Read said they’ve seen a good number of professors who already have made their transition online.
“Our faculty have been preparing for this all summer knowing full well, all along that this was a reality,” Read said. “So the large majority of our faculty are ready to go online. They’ve been anticipating something like this might happen.”
Gayne has three courses, with 107 freshmen. While she said she was sorry to be moving to online because it was a joy to work with her students, she planned ahead of time for a shift.
“My course is set,” she said. “Every minute I planned and I was like, ‘The goal is to be ready to pivot.’ So I’m not anxious about the move, that part.”
Read said the reason JMU didn’t start its semester online was because they wanted students to be able to engage with one another and their professors in the same way they’re used to. She added many students’ first preference was to return to campus.
She also cited the university’s students with lower socioeconomic backgrounds. JMU recognized how they may have a harder time doing online learning due to lack of access to resources.
Students who live on campus are being asked to leave by 5 p.m. on Monday, with the exception of those with extenuating circumstances. They can leave belongings. JMU, in its Tuesday move, stated that university officials would monitor health trends and determine by Sept. 25 whether there will be a possibility of resuming in-person classes. They would resume no sooner than Oct. 5.
In athletics, three sports (men’s basketball, women’s basketball and women’s golf) will be permitted to continue training for now. JMU paused activity in more than dozen other programs, including football, this past week due to an uptick in coronavirus cases — a total of 72 among athletes. Fall sports competition was suspended previously.
Refund policies for housing and dining will be prorated for the four weeks students are gone, Read said, but the amount back depends on where the student is living and what meal plan they have. Students who live in a “standard room” style like a single, double or triple that they don’t have all to themselves will receive a $1,044 refund for housing and dining.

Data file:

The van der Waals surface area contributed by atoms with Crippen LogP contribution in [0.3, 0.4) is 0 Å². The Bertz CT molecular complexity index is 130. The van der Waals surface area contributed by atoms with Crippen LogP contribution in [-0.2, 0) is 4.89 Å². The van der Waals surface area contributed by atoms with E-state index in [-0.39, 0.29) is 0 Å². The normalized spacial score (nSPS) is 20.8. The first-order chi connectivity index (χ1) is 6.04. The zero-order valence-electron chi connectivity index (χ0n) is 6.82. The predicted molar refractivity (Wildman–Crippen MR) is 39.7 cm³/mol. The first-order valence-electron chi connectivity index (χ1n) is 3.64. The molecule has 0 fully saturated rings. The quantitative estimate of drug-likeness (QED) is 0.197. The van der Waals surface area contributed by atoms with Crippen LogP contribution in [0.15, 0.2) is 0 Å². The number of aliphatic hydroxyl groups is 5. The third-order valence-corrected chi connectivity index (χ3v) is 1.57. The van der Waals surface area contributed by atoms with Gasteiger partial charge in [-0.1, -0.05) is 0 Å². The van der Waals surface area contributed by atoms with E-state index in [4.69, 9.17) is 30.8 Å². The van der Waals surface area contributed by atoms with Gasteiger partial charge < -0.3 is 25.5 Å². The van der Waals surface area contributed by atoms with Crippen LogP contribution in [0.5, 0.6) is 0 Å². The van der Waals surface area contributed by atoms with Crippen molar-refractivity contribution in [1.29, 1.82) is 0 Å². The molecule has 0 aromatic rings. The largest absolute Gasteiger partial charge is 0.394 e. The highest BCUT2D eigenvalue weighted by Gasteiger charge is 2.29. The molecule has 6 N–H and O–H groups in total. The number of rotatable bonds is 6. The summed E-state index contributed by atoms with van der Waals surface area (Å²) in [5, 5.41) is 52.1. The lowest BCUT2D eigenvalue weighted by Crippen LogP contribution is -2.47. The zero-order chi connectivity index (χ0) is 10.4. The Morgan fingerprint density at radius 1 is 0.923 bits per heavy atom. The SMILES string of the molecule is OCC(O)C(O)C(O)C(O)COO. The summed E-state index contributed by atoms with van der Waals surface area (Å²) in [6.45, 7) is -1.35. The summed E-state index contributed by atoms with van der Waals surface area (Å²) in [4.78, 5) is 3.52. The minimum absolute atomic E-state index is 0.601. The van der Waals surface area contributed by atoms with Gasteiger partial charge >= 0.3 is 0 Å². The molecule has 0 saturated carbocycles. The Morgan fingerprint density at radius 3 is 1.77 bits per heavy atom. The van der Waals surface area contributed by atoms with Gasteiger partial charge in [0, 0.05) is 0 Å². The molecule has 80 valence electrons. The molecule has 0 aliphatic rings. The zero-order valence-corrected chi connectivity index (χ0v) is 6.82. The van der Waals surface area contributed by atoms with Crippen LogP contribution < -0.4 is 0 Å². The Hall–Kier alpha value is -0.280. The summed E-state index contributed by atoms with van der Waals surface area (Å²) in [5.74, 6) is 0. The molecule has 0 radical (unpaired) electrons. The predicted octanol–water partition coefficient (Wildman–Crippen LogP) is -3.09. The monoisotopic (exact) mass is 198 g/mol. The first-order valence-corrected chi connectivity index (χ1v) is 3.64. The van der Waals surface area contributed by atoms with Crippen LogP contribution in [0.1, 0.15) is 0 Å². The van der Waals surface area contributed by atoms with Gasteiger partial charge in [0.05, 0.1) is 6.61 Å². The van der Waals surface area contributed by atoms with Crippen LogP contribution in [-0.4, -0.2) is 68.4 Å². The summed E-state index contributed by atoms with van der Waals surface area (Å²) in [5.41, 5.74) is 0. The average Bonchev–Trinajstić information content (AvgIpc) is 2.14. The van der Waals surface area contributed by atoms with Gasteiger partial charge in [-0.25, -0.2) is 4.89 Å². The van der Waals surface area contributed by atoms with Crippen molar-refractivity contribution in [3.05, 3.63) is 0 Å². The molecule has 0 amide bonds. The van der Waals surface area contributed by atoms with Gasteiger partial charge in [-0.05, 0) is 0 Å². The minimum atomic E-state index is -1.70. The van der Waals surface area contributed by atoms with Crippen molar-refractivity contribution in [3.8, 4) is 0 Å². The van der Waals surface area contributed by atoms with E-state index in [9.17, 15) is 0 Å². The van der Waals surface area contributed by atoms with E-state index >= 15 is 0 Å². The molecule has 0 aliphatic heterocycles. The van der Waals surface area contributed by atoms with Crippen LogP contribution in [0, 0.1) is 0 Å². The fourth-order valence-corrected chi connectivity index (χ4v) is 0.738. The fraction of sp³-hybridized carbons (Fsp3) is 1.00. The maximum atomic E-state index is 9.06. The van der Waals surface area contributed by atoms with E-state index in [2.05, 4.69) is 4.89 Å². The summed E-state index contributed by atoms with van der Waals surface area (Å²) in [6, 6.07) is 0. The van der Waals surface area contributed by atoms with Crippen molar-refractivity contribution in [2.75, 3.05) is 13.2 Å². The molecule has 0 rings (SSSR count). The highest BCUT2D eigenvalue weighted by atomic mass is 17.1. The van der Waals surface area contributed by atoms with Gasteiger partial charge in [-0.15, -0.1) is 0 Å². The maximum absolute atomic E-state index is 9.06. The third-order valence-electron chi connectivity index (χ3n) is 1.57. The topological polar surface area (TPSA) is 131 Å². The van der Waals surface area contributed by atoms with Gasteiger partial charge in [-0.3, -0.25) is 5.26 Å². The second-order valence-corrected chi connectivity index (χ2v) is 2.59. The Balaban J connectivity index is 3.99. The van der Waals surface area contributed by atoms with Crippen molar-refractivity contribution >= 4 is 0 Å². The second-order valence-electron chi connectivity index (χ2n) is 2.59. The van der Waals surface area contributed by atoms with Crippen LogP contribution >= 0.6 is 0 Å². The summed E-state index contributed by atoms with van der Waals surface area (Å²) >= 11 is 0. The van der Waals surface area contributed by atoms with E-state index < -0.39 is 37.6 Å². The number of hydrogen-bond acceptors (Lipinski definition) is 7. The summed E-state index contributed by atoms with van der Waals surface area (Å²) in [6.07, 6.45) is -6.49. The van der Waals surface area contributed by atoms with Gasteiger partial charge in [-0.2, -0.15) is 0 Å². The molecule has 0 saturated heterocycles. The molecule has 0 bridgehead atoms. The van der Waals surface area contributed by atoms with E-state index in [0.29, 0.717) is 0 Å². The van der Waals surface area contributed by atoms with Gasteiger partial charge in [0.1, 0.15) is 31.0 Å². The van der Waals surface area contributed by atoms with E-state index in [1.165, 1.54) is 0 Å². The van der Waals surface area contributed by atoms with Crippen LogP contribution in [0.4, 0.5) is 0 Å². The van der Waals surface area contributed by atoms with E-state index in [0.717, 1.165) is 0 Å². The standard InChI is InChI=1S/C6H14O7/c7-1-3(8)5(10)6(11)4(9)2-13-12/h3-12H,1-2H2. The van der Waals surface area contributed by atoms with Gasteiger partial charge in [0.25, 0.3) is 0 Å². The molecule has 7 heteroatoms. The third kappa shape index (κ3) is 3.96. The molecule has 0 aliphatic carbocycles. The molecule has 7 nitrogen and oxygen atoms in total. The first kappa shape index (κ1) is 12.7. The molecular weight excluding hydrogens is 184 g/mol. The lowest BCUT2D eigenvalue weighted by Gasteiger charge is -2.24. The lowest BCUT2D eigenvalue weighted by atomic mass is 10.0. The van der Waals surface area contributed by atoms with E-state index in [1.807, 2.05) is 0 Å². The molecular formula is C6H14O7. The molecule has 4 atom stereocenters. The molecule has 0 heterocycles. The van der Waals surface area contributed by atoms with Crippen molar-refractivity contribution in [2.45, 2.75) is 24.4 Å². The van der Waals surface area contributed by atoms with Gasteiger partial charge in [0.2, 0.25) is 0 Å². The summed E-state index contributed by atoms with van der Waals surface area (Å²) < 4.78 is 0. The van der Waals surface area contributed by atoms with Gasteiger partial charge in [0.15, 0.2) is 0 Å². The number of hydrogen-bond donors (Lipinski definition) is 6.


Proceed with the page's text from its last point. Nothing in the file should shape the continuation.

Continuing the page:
Those leaving their dorms will also receive a $125 refund on their comprehensive fee. They’ll also be eligible for refunds on meal plans and parking.
The date to withdraw from the university has been switched from Sept. 15 to Oct. 10 to account for JMU’s decision date about the rest of the semester.
Those who withdraw before Sept. 15 will receive a full refund. Students who withdraw after that will receive a prorated refund from Sept. 15 to the date of their withdrawal.
“It’s just another way that we’re trying to give people some financial flexibility,” Read said.
It’s too early to tell how much the switch to online courses will cost the university. Read said when JMU issued refunds for housing, dining and parking when it first went online from mid-March through early May, the total cost was $13 million.
Many off-campus students are expected to stick around during the upcoming weeks, leading up to a final decision.
“Pretty much everybody, with a couple exceptions, pretty much everybody else is staying,” said Victoria Wirt, a senior economics major from McLean who lives off campus. “I mean, we kind of saw this coming. So it’s not a huge surprise. So we prepared for it.”
On Wednesday evening, the Virginia Department of Health administered about 340 tests at JMU’s Godwin Hall on a first-come, first-served basis. The event was planned before Tuesday’s news, and meant to expand testing capacity at the school.
A socially distanced line snaked around outside, though not all students were able to get tested before all tests were used.
A tweet from the University Health Center said the line reached capacity at around 5:46 that evening. Testing was slated to start at 6 p.m.
“We all have to go home. And I don’t want to go home and bring this back to my family, who also have health issues — and work in medical offices,” said Leah Emerson, a freshman political science major from Calvert County, Md. “So I would rather know than go — and quarantine myself for the safety of others — than risk it.” As tests ran out, Emerson was handed a flier for a testing event in Harrisonburg’s Hillandale Park Friday, a day before her mother planned to pick her up.